Let me guess: You want to see more results from your content marketing strategy. Who doesn't?
Your first thought might be that you need to create more content in order to see more results. But what if I told you that there's a way you can generate results without creating new content from scratch?
As Salma Jafri said, "Create less, promote more." That's where content repurposing comes into play.
What is repurposing content?
Repurposing marketing content is essentially the process of recycling the content you've already created in order to give it new life, get it into the hands of more people, and engage your audience with the type of content they enjoy most. For example, this could involve taking a piece of written content and reformatting it as an infographic. Or it could even mean taking a speaking engagement script and using those insights to craft a compelling guest post for an online publication. The possibilities are endless.
Aside from the obvious benefit of saving time on your content creation process, you can also reap more rewards from a content repurposing strategy, including:
A lot of the time, one single piece of content will be relevant to a subsection of your target audience. So when you repurpose that content and repackage it into other formats, you have the opportunity to meet a broader portion of your audience where they already are.
Creating several pieces of content around a single topic can give you the opportunity to target a highly relevant keyword multiple times, increasing the likelihood that your content will rank in search results for that keyword.
Have you heard of "Marketing's Rule of 7"? The rule states that your audience needs to hear your message seven times before they'll be willing to buy. Content repurposing gives you more opportunities to reach your audience members multiple times in multiple formats, helping you build that trust and solidify that relationship.
We've seen the benefits of repurposing content firsthand. Our team conducted proprietary research and put together an industry report: "The State of Digital Media 2021." We found the results fascinating, so we wanted to make sure as much of our audience as possible had the opportunity to engage with the content. So we turned to content repurposing! Here are some of the ways we used this report to reach our audience:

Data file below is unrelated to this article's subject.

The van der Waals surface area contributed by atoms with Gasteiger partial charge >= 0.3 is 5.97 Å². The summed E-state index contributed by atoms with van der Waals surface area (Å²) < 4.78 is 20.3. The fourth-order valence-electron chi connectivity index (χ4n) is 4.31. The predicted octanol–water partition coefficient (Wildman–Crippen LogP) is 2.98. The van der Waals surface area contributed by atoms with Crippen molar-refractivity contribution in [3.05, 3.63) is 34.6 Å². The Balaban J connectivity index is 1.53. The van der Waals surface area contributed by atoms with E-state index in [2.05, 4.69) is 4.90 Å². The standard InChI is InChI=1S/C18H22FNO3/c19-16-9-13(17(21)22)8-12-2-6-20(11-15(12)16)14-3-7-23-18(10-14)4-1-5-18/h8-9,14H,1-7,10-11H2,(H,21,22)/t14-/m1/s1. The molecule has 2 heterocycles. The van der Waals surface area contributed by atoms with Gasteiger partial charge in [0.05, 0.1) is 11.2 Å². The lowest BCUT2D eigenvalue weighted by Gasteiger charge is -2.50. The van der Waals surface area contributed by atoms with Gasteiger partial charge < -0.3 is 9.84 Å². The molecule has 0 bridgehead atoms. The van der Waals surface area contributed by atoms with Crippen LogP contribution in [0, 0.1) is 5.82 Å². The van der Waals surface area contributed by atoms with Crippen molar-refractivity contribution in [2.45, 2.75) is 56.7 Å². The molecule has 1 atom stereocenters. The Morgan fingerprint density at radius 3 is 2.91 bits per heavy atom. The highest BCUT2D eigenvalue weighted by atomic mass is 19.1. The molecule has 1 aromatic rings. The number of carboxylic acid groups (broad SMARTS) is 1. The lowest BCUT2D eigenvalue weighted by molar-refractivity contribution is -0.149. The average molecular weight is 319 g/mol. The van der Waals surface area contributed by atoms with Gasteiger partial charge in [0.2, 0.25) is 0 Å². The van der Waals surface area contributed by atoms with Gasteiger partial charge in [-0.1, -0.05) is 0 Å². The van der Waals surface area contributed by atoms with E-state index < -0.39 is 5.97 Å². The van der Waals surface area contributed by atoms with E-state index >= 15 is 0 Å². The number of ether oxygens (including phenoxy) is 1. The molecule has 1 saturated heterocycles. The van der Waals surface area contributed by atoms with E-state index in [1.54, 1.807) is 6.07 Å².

• Guest post: "What Editors Want from Guest Contributors in 2021 [New Data]"
• Social media posts:
• Press release: "Influence & Co. Releases 'The State of Digital Media 2021' Report"
• Inbound and outbound outreach emails:
• Email newsletter:
Learn what publications want from contributors.
As you can see, any insights you share in any format can be repackaged in a number of ways, though this works especially well for research or longer-form content, as you can see from our example above.
Need some inspiration as you get started on your content repurposing journey? Check out this list of some ways you could repurpose your great content to expand its reach and enhance its effectiveness:
1. Blog post
2. Case study
3. Mini case study
4. Guest post
7. Social media posts
8. Interactive quiz
9. Email drip campaign
10. Email newsletter content
11. Outreach emails to engage marketing-qualified leads
12. Sales enablement emails to engage sales-qualified leads
14. Podcast episode
15. Lecture or virtual event
16. Press release
17. Press mentions
18. Internal training materials for your team
Help your team members learn more about your company and industry — without having to create the materials from scratch.
I hope this list helps you envision how to repurpose content to strengthen your overall content marketing strategy and see tangible results — without going back to the drawing board every single time you create content.
I'm a content-obsessed word person with a passion for finding the coziest coffee shop in town. By day, I'm the content marketing manager at Intero Digital's Content & PR Division. In my downtime, you can find me hanging out with my husband and son, reading a book, sipping a latte, drawing, hand lettering, or watching "The Office" for the zillionth time.